Mumbling our Thanks
All across our verdant land this weekend Canadians will gather around the fatted turkey (or, for the vegans and vegetarians, the dolled-up squash substitute), to give thanks. Only, many won't know what to say, or how to say it. There may be an awkward moment before everyone dives in, as if someone should say something, but the feasting itself will take the place of the words.
When I was an evangelical Christian I would have wanted "just to thank you, Lord, just to praise your name"--the "just" making it sound like thanking God for the food was really more important than eating it. Indeed, some puritanical Christian grace-sayers could go on and on precisely to ensure that the enjoyment of the cooling bird would be diminished by the length of the prayer.
Anglicans do it in a typically cryptic, upper-crust sort of way, acknowledging God with a sideways glance, as if just another guest at the table, rather than presuming to address the Deity directly, which could sound too much like grovelling: "For what we are about to receive, may the Lord make us truly thankful." Not a prayer so much as a statement of intent.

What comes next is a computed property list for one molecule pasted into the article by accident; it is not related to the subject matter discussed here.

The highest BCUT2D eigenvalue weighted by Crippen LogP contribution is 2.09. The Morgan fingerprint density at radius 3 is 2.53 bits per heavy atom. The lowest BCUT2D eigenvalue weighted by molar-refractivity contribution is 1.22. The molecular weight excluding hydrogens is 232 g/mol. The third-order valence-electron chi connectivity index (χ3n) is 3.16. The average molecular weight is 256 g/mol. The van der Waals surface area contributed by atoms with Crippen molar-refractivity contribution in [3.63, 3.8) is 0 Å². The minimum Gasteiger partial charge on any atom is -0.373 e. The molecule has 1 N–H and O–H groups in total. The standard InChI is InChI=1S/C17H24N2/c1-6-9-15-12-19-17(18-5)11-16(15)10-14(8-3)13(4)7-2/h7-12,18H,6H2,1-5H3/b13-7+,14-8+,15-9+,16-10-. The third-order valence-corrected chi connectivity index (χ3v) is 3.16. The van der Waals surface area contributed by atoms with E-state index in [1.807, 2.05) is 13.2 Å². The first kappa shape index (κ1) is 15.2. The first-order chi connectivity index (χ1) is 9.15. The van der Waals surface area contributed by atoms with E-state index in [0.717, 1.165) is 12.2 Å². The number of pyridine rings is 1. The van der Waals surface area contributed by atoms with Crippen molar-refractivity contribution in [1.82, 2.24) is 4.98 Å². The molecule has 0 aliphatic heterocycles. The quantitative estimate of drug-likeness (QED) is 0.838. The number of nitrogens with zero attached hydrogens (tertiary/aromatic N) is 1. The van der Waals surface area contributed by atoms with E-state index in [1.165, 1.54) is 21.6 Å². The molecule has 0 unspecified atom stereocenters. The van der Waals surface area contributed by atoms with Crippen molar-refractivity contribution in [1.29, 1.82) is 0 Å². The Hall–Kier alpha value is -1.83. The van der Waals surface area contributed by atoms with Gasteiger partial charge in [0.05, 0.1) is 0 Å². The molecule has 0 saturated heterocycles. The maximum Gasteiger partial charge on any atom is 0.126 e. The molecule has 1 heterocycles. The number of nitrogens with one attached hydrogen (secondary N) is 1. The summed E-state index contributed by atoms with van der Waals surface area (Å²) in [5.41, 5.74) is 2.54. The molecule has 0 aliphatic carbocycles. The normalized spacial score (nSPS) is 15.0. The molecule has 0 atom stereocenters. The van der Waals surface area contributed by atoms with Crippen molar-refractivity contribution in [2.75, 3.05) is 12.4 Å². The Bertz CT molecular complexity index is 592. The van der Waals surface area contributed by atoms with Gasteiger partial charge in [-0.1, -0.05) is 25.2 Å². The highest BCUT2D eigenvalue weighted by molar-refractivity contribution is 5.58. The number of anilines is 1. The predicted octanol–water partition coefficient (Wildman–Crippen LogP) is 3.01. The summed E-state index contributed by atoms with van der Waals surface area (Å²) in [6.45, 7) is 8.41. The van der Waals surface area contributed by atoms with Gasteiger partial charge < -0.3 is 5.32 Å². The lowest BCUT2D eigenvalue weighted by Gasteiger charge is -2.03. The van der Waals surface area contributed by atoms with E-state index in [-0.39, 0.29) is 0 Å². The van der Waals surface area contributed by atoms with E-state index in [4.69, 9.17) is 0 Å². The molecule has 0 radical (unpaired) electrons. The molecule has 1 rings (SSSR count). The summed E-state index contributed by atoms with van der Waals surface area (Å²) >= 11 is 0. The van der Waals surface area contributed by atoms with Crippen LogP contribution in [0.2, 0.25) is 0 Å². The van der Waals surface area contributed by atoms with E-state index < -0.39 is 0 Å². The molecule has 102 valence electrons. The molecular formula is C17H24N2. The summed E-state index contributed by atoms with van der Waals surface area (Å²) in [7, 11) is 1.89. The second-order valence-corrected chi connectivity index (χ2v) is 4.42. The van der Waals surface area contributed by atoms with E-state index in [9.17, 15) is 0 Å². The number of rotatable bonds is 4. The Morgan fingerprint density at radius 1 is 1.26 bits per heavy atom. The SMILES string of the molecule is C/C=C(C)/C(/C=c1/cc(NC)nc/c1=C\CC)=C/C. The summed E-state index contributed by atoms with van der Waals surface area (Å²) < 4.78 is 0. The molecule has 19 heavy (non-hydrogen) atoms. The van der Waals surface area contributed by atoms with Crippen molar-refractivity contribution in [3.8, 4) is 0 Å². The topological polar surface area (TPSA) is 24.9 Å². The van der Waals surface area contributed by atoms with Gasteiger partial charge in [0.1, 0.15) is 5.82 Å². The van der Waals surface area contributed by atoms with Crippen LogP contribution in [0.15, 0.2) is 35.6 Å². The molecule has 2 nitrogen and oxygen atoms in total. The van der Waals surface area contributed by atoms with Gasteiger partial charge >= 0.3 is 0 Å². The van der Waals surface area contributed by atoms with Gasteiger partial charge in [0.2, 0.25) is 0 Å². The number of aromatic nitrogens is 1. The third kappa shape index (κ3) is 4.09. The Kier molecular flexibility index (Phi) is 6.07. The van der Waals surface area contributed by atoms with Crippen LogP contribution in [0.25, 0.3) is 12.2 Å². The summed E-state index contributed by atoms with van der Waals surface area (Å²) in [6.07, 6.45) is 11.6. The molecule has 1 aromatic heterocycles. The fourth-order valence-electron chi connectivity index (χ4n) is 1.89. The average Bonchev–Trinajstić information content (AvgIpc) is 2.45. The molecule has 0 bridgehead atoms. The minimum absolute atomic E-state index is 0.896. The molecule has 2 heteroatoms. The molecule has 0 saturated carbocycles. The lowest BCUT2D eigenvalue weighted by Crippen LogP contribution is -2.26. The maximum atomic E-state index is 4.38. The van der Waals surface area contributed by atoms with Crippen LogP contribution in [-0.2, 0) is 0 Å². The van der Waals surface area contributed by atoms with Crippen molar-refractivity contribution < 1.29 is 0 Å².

However they do it, Christians have to sidestep an awkward reality in their feasting. Their bounty, and the gifts they have received from so benevolent a Creator, are not shared equally around all tables, some of which remain empty but for a swarm of hungry flies. "For food," we pray, "in a world where many walk in hunger ..." The implication is unavoidable. "Thanks for giving to us so much, when you have given to others so little."
In the end, I think a simple pause is far more eloquent than a soppy prayer. Are we grateful--for this bounty; for one another; for a world that continues to bless us; and for a world, in turn, that needs our blessing? Are we grateful? Then, Amen. Let's eat.